Sean P. Rensch
My Grandfather, Robert E. Wear, was the kindest man I’ve ever known. I learned from him that relationships matter. I learned from him that people matter. I learned from him that how you treat other people is what is important. He struck up genuine conversations with people from all walks of life, but he did not do most of the talking, he listened to what they had to say with genuine care and concern. This was true even for our own relationship. My grandfather did not tell me what to do nor did he tell me how to live my life. He showed me. He listened to me. I witnessed his kindness and compassion many times while our lives overlapped. Although my grandfather passed away when I was a college student, I’ve never forgotten his example. I wish the whole world could live according to the principles espoused by my late grandfather. The well-being of a complete stranger matters just as much as the well-being of friends and family. Human life matters. This should be the core focus of any lawyer who represents injured people.
My father and law partner, Richard J. Rensch, has shown me that lawyers who represent injured people can make a positive difference for their clients and the public at large. In my own practice, I’ve found this to be so true. Growing up with a personal injury lawyer father, I was intrigued by the stories, the tough cases and the jury trials, but most of all, what I remembered, was the dedication, time, and hard work. I realize now, I really did not know how much work was required to fight for injured people—at least not until I became a trial lawyer myself. In 2007, my Dad asked me to join him in seeking justice for injured humans. I jumped at the opportunity and have never looked back. I think of this job as a calling. With this calling comes great responsibility. I have an obligation to fight for the underdog. Anyone who has been injured by the careless actions of another person or corporation, is an underdog. The full weight of the insurance industry is on the other side. I am fortunate to have the opportunity to fight for the underdog. To fight for justice for my fellow human beings. I hate to see injured people bullied by large corporations. I believe what we do for our clients is important work and I do not take my responsibility lightly. I’d like to think my grandfather is proud of me, but my work is not finished. I will continue to learn. I will continue to fight.
I’ve been an attorney working in Nebraska since graduating from Creighton University School of Law in 2004. I practice exclusively as a litigator, specializing in representing injured Nebraskans and Iowans in the areas of personal injury, workers’ compensation and professional malpractice. My entire focus is on helping Plaintiffs against the insurance industry. Before law school, I graduated from Creighton University with an undergraduate degree in Biology (in 1999). I’ve been exclusively practicing as a litigator since law school. I started my legal career working at the Douglas County Public Defender’s Office, serving under the tutelage of one of the greatest trial lawyers in the Midwest (maybe one of the best in the Country), Tom Riley. It was working for Tom that allowed me to become comfortable in a courtroom. Representing people facing incarceration is a humbling experience. It was in that capacity that I first learned what it means to be a defender of the downtrodden, a defender of the underdog. Transitioning from the public defender’s office, representing impoverished criminal defendants, to now representing injury victims, was not as big of a transition as one might think. In both instances, the fight is against large and powerful organizations. I am glad to be where I am today but I don’t think I’d have the same appreciation, if it were not for my time working for Tom Riley, defending the underdogs of this community. I will always be grateful for my time there, for the opportunities I’ve been given and experiences I’ve had.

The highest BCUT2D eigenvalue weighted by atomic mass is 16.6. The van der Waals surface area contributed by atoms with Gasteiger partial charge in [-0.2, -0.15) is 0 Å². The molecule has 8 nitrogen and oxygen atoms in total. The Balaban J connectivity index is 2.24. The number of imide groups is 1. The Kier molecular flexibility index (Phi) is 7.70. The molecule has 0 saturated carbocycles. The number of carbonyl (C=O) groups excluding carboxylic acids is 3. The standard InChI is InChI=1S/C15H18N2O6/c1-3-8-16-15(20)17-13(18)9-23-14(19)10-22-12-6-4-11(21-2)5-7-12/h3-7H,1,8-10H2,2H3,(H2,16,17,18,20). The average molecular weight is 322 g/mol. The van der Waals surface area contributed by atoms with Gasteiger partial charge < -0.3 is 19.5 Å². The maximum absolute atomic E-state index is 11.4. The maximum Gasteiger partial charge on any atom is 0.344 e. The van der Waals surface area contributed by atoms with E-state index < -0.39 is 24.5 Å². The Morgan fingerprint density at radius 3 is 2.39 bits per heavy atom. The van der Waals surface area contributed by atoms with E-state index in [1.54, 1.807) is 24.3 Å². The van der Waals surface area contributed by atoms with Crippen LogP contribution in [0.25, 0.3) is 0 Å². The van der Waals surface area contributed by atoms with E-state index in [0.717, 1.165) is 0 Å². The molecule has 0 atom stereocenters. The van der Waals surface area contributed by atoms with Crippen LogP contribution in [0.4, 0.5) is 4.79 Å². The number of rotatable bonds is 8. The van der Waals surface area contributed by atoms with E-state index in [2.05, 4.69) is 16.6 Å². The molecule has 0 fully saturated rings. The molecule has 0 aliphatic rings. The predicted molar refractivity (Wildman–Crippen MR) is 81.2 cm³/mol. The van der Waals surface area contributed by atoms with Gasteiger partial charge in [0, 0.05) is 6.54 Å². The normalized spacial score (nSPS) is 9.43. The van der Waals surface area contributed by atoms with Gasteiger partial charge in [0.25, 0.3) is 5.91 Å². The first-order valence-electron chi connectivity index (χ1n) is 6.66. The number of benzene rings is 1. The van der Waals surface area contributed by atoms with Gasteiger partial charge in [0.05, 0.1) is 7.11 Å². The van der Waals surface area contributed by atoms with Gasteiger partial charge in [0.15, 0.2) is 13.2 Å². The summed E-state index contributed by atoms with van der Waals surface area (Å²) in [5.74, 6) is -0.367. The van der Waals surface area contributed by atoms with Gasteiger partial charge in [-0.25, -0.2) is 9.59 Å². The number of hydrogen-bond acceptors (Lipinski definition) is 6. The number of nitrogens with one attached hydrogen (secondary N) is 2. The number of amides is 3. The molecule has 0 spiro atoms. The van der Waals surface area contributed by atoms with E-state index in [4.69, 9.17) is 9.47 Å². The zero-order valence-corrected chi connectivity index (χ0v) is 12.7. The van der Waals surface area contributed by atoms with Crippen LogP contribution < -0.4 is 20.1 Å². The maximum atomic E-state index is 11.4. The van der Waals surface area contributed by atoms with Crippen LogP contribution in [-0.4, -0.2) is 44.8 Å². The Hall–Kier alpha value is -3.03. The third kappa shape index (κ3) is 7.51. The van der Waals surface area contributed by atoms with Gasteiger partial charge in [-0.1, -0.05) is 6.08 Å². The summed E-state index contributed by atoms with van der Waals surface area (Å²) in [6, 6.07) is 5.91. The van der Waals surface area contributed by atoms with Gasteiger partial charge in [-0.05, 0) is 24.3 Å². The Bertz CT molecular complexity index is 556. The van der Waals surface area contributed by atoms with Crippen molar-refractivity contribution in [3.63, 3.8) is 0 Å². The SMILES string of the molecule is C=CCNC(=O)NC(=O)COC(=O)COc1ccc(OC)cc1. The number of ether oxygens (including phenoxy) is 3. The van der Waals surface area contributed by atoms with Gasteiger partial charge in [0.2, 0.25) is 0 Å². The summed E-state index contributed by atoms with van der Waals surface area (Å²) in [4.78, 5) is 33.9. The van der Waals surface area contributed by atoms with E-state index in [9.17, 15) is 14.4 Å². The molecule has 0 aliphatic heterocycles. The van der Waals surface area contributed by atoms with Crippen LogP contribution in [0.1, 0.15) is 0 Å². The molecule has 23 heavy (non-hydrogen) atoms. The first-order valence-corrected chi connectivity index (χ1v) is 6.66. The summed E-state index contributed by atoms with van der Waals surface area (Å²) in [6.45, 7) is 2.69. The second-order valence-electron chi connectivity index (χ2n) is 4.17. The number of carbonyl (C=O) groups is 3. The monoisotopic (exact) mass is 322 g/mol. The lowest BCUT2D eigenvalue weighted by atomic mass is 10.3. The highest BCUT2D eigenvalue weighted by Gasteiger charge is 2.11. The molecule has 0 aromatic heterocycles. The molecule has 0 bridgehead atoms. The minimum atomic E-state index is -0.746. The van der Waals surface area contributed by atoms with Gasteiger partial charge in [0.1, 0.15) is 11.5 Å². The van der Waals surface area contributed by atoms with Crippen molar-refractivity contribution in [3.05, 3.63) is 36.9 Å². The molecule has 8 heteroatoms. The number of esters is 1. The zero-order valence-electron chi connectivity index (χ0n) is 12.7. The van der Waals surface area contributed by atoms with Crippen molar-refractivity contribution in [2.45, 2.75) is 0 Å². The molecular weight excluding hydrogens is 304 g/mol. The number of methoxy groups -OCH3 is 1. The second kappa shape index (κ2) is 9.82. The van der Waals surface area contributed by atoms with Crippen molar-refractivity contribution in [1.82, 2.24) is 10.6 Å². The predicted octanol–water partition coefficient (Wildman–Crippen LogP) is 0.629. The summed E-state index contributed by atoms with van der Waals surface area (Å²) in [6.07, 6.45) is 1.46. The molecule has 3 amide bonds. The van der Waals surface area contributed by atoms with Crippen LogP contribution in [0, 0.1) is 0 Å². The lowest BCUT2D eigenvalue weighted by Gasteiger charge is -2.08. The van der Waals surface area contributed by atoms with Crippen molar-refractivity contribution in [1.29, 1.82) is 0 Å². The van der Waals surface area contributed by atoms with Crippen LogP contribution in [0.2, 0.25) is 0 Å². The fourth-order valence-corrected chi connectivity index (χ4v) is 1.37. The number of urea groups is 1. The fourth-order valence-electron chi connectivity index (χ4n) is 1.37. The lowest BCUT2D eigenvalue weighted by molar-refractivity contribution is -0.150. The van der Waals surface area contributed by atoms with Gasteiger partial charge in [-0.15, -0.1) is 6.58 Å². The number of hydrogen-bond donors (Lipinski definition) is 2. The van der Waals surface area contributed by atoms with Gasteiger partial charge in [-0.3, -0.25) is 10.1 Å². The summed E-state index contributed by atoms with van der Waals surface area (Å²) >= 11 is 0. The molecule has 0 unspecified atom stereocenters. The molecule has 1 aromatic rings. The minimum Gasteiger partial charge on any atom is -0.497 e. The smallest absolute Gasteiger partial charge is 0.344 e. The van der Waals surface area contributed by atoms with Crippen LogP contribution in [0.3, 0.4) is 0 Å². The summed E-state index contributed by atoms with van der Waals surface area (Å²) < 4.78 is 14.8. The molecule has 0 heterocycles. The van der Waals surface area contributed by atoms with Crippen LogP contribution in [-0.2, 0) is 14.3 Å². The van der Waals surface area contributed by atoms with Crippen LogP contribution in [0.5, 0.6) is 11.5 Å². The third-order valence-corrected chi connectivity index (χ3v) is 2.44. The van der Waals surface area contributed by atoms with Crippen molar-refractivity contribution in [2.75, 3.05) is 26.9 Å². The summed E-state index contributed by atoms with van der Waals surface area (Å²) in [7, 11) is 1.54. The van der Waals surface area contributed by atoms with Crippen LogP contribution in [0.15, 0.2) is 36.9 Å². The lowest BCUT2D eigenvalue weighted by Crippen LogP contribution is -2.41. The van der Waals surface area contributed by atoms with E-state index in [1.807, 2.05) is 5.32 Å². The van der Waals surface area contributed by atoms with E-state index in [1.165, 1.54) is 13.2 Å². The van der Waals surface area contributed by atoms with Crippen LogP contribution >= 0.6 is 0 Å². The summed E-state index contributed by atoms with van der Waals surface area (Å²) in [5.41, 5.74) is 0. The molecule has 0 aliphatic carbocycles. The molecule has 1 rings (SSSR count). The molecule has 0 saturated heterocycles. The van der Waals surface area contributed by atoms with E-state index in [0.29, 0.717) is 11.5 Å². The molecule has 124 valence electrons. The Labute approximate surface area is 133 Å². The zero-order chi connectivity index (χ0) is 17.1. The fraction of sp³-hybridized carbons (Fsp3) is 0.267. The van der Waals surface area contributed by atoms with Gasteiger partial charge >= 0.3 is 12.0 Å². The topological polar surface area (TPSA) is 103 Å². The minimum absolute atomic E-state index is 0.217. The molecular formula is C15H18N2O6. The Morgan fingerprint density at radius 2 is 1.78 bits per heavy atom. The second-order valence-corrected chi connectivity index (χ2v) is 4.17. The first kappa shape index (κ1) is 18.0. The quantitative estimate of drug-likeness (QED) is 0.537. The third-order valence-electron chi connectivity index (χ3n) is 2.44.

When I am not working on my client’s cases, I spend the time with my wife, Susie, and my three little girls, Haley, Olivia and Charlotte.
- U.S. Federal Courts
Professional Associations and Memberships
- Nebraska Bar Association, Member
- Omaha Bar Association, Member
- Nebraska Association of Trial Attorneys (NATA), Member
- American Association of Justice (AAJ, formerly ATLA), Member
- National Trial Lawyers Top 100